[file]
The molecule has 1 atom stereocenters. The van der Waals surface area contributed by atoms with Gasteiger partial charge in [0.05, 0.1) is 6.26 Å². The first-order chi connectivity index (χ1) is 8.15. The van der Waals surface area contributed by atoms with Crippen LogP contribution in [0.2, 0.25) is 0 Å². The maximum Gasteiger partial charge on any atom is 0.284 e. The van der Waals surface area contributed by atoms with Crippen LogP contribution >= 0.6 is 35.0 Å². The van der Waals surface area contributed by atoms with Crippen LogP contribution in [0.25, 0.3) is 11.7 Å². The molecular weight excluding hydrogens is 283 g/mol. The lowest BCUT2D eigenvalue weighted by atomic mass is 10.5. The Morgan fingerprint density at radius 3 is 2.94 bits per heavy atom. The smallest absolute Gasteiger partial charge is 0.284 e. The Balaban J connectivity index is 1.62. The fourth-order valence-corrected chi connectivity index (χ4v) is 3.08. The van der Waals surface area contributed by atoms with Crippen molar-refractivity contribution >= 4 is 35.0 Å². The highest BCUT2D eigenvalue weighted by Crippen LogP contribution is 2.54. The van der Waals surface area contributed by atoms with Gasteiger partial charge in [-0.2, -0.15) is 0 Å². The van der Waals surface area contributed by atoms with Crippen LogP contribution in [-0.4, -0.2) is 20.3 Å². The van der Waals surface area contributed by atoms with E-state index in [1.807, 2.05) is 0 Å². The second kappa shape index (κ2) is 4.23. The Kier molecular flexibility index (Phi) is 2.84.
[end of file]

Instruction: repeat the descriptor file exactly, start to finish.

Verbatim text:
The molecule has 1 atom stereocenters. The van der Waals surface area contributed by atoms with Gasteiger partial charge in [0.05, 0.1) is 6.26 Å². The first-order chi connectivity index (χ1) is 8.15. The van der Waals surface area contributed by atoms with Crippen LogP contribution in [0.2, 0.25) is 0 Å². The maximum Gasteiger partial charge on any atom is 0.284 e. The van der Waals surface area contributed by atoms with Crippen LogP contribution >= 0.6 is 35.0 Å². The van der Waals surface area contributed by atoms with Crippen LogP contribution in [0.25, 0.3) is 11.7 Å². The molecular weight excluding hydrogens is 283 g/mol. The lowest BCUT2D eigenvalue weighted by atomic mass is 10.5. The Morgan fingerprint density at radius 3 is 2.94 bits per heavy atom. The smallest absolute Gasteiger partial charge is 0.284 e. The Balaban J connectivity index is 1.62. The fourth-order valence-corrected chi connectivity index (χ4v) is 3.08. The van der Waals surface area contributed by atoms with Crippen molar-refractivity contribution >= 4 is 35.0 Å². The highest BCUT2D eigenvalue weighted by Crippen LogP contribution is 2.54. The van der Waals surface area contributed by atoms with Gasteiger partial charge in [-0.2, -0.15) is 0 Å². The van der Waals surface area contributed by atoms with Crippen LogP contribution in [-0.4, -0.2) is 20.3 Å². The van der Waals surface area contributed by atoms with E-state index in [1.807, 2.05) is 0 Å². The second kappa shape index (κ2) is 4.23. The Kier molecular flexibility index (Phi) is 2.84.